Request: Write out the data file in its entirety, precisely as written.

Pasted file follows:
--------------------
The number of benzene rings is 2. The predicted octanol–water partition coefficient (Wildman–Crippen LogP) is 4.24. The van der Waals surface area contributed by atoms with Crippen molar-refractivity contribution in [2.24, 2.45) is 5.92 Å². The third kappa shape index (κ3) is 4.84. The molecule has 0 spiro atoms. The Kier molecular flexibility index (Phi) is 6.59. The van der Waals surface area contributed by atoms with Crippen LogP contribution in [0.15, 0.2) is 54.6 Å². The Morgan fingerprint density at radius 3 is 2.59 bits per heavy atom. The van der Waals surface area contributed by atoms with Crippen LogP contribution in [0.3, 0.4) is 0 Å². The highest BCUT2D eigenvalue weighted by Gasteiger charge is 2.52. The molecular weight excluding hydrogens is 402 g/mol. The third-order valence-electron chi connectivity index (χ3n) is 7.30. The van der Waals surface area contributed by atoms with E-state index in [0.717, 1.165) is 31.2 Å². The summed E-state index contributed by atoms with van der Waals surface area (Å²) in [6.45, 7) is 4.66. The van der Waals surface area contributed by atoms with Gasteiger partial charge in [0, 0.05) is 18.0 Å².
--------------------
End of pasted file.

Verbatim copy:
The number of benzene rings is 2. The predicted octanol–water partition coefficient (Wildman–Crippen LogP) is 4.24. The van der Waals surface area contributed by atoms with Crippen molar-refractivity contribution in [2.24, 2.45) is 5.92 Å². The third kappa shape index (κ3) is 4.84. The molecule has 0 spiro atoms. The Kier molecular flexibility index (Phi) is 6.59. The van der Waals surface area contributed by atoms with Crippen LogP contribution in [0.15, 0.2) is 54.6 Å². The Morgan fingerprint density at radius 3 is 2.59 bits per heavy atom. The van der Waals surface area contributed by atoms with Crippen LogP contribution in [0.3, 0.4) is 0 Å². The highest BCUT2D eigenvalue weighted by Gasteiger charge is 2.52. The molecular weight excluding hydrogens is 402 g/mol. The third-order valence-electron chi connectivity index (χ3n) is 7.30. The van der Waals surface area contributed by atoms with E-state index in [0.717, 1.165) is 31.2 Å². The summed E-state index contributed by atoms with van der Waals surface area (Å²) in [6.45, 7) is 4.66. The van der Waals surface area contributed by atoms with Gasteiger partial charge in [0, 0.05) is 18.0 Å².